Key Word Kids Review

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App Overview

Key Word Kids Advanced LevelKey Word Kids is a fun and educational app built by a Speech and Language Pathologist and a Special Education teacher. The app teaches receptive language and following directions in a fun-filled way. The directions increase in complexity as the user goes through the app and there is lots of encouragement built in. The app includes five different fun themes with different objects, animals and people in them. The child is given instructions to follow on screen from very basic like “touch the dog’s head,” all the way to something as complex as “Make James get the spotted beanbag and throw it to Nat the Cat”. Key Word Kids is a robust app that is great for any young child, or older child diagnosed with a language delay or other special need.

App Features

Key Word Kids Level CheckThe app opens up to a menu that allows you to choose between a level check and working sequentially through comprehension activities or expression activities. You can also choose to navigate to more specific areas of the app in “Extras.” You can choose to go to particular background themes or even choose specific directions/sentences to work on. You can also go straight to the “mini games” from the “Extras” screen. The settings allow the caregiver to set the reward frequency (how often “breaks” are given to play the mini games) and if the directions are given vocally, with text, or using both.

Level Check

The comprehension check is a great way to easily find baseline for your student, child or client. The mini assessment asks questions of varying difficulty and then suggests which level to start your kiddo at. The most basic level is “Expression” and allows the user to “free play” with the different backgrounds, props and characters. There is a “record” option in the expression level that also can encourage children to to express language about what they are acting out within the scenes.


Key Word Kids Advanced LevelThe comprehension activities are incredibly scaleable. They move from simple two word instructions to more complicated directions. The most complex of instructions involve several steps and require that the child understands important concepts, discriminates between items and holds several different steps in their memory while following the directions. The app introduces simple nouns in the beginning levels and then eventually leads to discriminating between more complicated adjectives and verbs.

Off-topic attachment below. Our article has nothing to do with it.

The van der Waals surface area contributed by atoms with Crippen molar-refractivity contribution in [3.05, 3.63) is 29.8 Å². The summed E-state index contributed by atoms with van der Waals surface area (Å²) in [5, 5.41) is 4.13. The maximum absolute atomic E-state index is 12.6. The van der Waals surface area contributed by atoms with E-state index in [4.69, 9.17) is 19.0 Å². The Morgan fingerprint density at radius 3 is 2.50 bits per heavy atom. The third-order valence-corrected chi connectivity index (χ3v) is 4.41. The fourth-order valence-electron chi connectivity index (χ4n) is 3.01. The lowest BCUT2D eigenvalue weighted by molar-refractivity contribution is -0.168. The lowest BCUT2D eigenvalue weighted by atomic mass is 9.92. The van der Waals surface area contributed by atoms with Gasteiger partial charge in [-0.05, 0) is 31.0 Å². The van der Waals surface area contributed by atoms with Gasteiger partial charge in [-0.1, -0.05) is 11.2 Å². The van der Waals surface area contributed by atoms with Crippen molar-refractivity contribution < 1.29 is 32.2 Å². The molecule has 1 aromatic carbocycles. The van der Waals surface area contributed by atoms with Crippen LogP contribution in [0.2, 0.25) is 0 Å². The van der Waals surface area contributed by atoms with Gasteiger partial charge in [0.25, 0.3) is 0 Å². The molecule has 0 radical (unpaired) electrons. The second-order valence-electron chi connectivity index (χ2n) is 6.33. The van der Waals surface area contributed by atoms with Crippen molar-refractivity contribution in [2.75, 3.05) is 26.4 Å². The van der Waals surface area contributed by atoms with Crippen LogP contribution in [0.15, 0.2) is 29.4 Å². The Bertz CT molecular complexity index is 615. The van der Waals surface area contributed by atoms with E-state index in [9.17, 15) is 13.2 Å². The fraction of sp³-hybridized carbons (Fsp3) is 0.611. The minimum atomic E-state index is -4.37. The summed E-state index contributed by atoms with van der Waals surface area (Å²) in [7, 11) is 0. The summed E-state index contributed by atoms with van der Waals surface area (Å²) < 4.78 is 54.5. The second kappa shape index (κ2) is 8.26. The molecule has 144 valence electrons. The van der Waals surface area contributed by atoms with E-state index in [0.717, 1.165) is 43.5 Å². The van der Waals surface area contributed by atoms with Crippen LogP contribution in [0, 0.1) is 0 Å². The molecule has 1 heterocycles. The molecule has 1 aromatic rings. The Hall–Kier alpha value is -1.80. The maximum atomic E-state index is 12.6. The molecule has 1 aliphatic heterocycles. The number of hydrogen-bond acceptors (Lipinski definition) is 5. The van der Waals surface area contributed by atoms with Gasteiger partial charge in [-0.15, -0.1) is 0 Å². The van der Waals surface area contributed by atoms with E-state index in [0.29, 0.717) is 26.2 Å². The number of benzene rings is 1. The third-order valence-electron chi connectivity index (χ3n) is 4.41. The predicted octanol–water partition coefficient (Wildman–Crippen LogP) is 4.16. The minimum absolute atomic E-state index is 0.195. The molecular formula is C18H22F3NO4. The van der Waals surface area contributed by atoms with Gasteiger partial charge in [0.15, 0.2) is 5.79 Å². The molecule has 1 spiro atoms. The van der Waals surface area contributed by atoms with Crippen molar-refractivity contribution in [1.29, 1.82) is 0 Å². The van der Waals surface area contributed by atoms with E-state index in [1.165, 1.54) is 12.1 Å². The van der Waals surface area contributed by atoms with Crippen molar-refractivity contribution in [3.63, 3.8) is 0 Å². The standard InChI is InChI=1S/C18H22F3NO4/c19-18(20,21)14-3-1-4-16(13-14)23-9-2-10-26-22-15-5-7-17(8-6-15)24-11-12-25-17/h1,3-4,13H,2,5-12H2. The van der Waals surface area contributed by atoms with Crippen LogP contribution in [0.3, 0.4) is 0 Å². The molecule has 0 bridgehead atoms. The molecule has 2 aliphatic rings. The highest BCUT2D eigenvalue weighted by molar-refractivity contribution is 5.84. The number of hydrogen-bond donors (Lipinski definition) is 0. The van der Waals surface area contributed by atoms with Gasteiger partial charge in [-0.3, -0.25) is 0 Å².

Mini Games
Key Word Kids Mini GameThere are five different mini games within the app. The games are either presented randomly after your kiddo completes a certain number of activities or can be browsed to from the “Extras” screen. The games range in complexity from a very simple “bubble popping” game that only requires the kiddo tap bubbles, to a more complicated game that has your kiddo playing different drums along with the beat of a song.

What’s Great About This App

Key Word Kids App ReviewKey Word Kids is a great app for teaching important language skills in a fun and engaging way. One thing to note for users from the United States, the app is Australian so there are a few vocabulary words that may be difficult, for example a chocolate chip cookie is called a “biscuit”. These small differences are few and far between and don’t affect the user experience too greatly. It is a wonderful app that can be used across a variety of ages and abilities. Because there is such a wide range in the app in can grow with your kiddo. I highly recommend this app for anyone wanting to teach receptive language skills in a fun way.

The Language and Learning Steps website contains tons of extra support and resources including videos and answers to frequently asked questions. At the time of writing this review Key Word Kids retailed for $23.99.

Buy Key Word Kids in the App Store

A fun app for teaching expressive and receptive language skills

Jenny is a board certified behavior analyst (bcba) who spent over a decade working with children diagnosed with autism spectrum disorders, Down syndrome, and other intellectual disabilities. She has worked with clients across a wide variety of ages, ability levels and settings. She earned her Master’s degree from The Chicago School of Professional Psychology- LA, and became a board certified behavior analyst in 2011. She has been a presenter at ABA conferences, and has lead workshops and trainings for parents, teachers and other caregivers.

6 Responses to Key Word Kids Review

  • Lynne Glasspoool
    10 / 1 / 2014

    This app looks like it will fill so many needs with my students, and keep them thoroughly engaged the whole time.

    Lynne Glasspoool 10 / 1 / 2014
    • 10 / 2 / 2014

      Thanks for the comment Lynne, it is a really fun way to teach receptive language!

      Jenny Krones 10 / 2 / 2014
  • Rosa defranco
    10 / 2 / 2014

    My son is 10 non verbal I love & I’m praying everyday that one day I will hear him call me mom . His a happy boy loves to hug .

    These apps along with iPad will help him maybe it will be his voice if …… & a big if he does talk.

    Thank you

    Rosa defranco 10 / 2 / 2014
    • 10 / 2 / 2014

      Thanks for the comment Rosa, you may want to check out our review of Avatalker AAC, it’s a great app that acts as a “voice” for kiddos who are non-verbal.

      Jenny Krones 10 / 2 / 2014
  • Pam Maughmer
    10 / 2 / 2014

    Looks like something I can use with my special needs preschool class.

    Pam Maughmer 10 / 2 / 2014
    • 10 / 2 / 2014

      Thanks for the comment Pam! Make sure to comment on the Facebook post by October 3rd, 12:00 PST to be entered to win a copy of this app for free 🙂

      Jenny Krones 10 / 2 / 2014